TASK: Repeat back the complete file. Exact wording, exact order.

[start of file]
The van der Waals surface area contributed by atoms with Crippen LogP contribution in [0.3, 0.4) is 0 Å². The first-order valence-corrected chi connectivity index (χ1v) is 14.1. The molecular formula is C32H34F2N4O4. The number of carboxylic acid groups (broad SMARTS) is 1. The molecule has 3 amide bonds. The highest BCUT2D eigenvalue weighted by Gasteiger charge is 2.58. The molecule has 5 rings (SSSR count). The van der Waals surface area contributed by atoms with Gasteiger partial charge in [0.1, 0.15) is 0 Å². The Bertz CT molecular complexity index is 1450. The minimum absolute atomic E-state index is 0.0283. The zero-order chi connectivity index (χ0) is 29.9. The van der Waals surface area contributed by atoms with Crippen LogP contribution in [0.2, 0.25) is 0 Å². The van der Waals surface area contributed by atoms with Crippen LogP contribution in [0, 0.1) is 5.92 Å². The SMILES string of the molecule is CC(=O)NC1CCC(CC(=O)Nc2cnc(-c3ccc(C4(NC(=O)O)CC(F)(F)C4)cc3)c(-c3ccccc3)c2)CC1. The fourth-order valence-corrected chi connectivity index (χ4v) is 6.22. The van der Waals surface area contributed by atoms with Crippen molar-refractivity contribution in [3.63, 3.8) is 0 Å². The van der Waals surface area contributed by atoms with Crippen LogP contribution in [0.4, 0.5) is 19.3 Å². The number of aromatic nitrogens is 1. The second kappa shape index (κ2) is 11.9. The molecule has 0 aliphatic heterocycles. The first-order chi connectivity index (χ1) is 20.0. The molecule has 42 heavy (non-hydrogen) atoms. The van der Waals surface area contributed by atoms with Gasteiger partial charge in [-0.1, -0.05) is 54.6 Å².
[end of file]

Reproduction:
The van der Waals surface area contributed by atoms with Crippen LogP contribution in [0.3, 0.4) is 0 Å². The first-order valence-corrected chi connectivity index (χ1v) is 14.1. The molecular formula is C32H34F2N4O4. The number of carboxylic acid groups (broad SMARTS) is 1. The molecule has 3 amide bonds. The highest BCUT2D eigenvalue weighted by Gasteiger charge is 2.58. The molecule has 5 rings (SSSR count). The van der Waals surface area contributed by atoms with Gasteiger partial charge in [0.1, 0.15) is 0 Å². The Bertz CT molecular complexity index is 1450. The minimum absolute atomic E-state index is 0.0283. The zero-order chi connectivity index (χ0) is 29.9. The van der Waals surface area contributed by atoms with Crippen LogP contribution in [0.2, 0.25) is 0 Å². The van der Waals surface area contributed by atoms with Crippen LogP contribution in [0, 0.1) is 5.92 Å². The SMILES string of the molecule is CC(=O)NC1CCC(CC(=O)Nc2cnc(-c3ccc(C4(NC(=O)O)CC(F)(F)C4)cc3)c(-c3ccccc3)c2)CC1. The fourth-order valence-corrected chi connectivity index (χ4v) is 6.22. The van der Waals surface area contributed by atoms with Crippen molar-refractivity contribution in [3.63, 3.8) is 0 Å². The van der Waals surface area contributed by atoms with Crippen LogP contribution in [0.4, 0.5) is 19.3 Å². The number of aromatic nitrogens is 1. The second kappa shape index (κ2) is 11.9. The molecule has 0 aliphatic heterocycles. The first-order chi connectivity index (χ1) is 20.0. The molecule has 42 heavy (non-hydrogen) atoms. The van der Waals surface area contributed by atoms with Gasteiger partial charge in [-0.1, -0.05) is 54.6 Å².